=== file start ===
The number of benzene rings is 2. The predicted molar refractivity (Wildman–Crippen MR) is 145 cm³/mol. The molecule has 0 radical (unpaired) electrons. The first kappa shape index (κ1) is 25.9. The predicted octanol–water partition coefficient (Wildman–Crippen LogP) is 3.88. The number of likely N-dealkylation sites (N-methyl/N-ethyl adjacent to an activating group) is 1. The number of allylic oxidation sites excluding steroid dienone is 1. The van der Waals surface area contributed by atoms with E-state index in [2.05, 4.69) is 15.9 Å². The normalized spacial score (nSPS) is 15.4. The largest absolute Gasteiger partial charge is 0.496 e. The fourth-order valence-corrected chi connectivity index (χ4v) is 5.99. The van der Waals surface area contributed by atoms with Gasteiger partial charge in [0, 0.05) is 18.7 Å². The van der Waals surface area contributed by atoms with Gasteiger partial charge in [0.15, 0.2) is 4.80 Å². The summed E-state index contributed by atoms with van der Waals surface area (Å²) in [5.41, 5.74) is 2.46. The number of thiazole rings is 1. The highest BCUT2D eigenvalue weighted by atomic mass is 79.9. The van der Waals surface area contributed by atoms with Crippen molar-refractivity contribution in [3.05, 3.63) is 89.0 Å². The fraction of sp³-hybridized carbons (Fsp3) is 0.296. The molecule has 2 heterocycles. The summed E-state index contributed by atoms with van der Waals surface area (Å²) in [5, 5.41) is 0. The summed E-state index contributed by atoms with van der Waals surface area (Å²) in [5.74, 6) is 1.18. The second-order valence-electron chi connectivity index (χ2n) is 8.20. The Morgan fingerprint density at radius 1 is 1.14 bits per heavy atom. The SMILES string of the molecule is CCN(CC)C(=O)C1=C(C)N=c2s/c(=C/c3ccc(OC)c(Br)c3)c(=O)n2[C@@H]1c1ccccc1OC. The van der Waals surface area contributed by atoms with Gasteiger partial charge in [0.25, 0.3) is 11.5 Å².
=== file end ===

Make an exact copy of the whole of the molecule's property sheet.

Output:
The number of benzene rings is 2. The predicted molar refractivity (Wildman–Crippen MR) is 145 cm³/mol. The molecule has 0 radical (unpaired) electrons. The first kappa shape index (κ1) is 25.9. The predicted octanol–water partition coefficient (Wildman–Crippen LogP) is 3.88. The number of likely N-dealkylation sites (N-methyl/N-ethyl adjacent to an activating group) is 1. The number of allylic oxidation sites excluding steroid dienone is 1. The van der Waals surface area contributed by atoms with E-state index in [2.05, 4.69) is 15.9 Å². The normalized spacial score (nSPS) is 15.4. The largest absolute Gasteiger partial charge is 0.496 e. The fourth-order valence-corrected chi connectivity index (χ4v) is 5.99. The van der Waals surface area contributed by atoms with Gasteiger partial charge in [0, 0.05) is 18.7 Å². The van der Waals surface area contributed by atoms with Gasteiger partial charge in [0.15, 0.2) is 4.80 Å². The summed E-state index contributed by atoms with van der Waals surface area (Å²) in [5.41, 5.74) is 2.46. The number of thiazole rings is 1. The highest BCUT2D eigenvalue weighted by atomic mass is 79.9. The van der Waals surface area contributed by atoms with Crippen molar-refractivity contribution in [3.05, 3.63) is 89.0 Å². The fraction of sp³-hybridized carbons (Fsp3) is 0.296. The molecule has 2 heterocycles. The summed E-state index contributed by atoms with van der Waals surface area (Å²) in [5, 5.41) is 0. The summed E-state index contributed by atoms with van der Waals surface area (Å²) in [5.74, 6) is 1.18. The second-order valence-electron chi connectivity index (χ2n) is 8.20. The Morgan fingerprint density at radius 1 is 1.14 bits per heavy atom. The SMILES string of the molecule is CCN(CC)C(=O)C1=C(C)N=c2s/c(=C/c3ccc(OC)c(Br)c3)c(=O)n2[C@@H]1c1ccccc1OC. The van der Waals surface area contributed by atoms with Gasteiger partial charge in [0.25, 0.3) is 11.5 Å².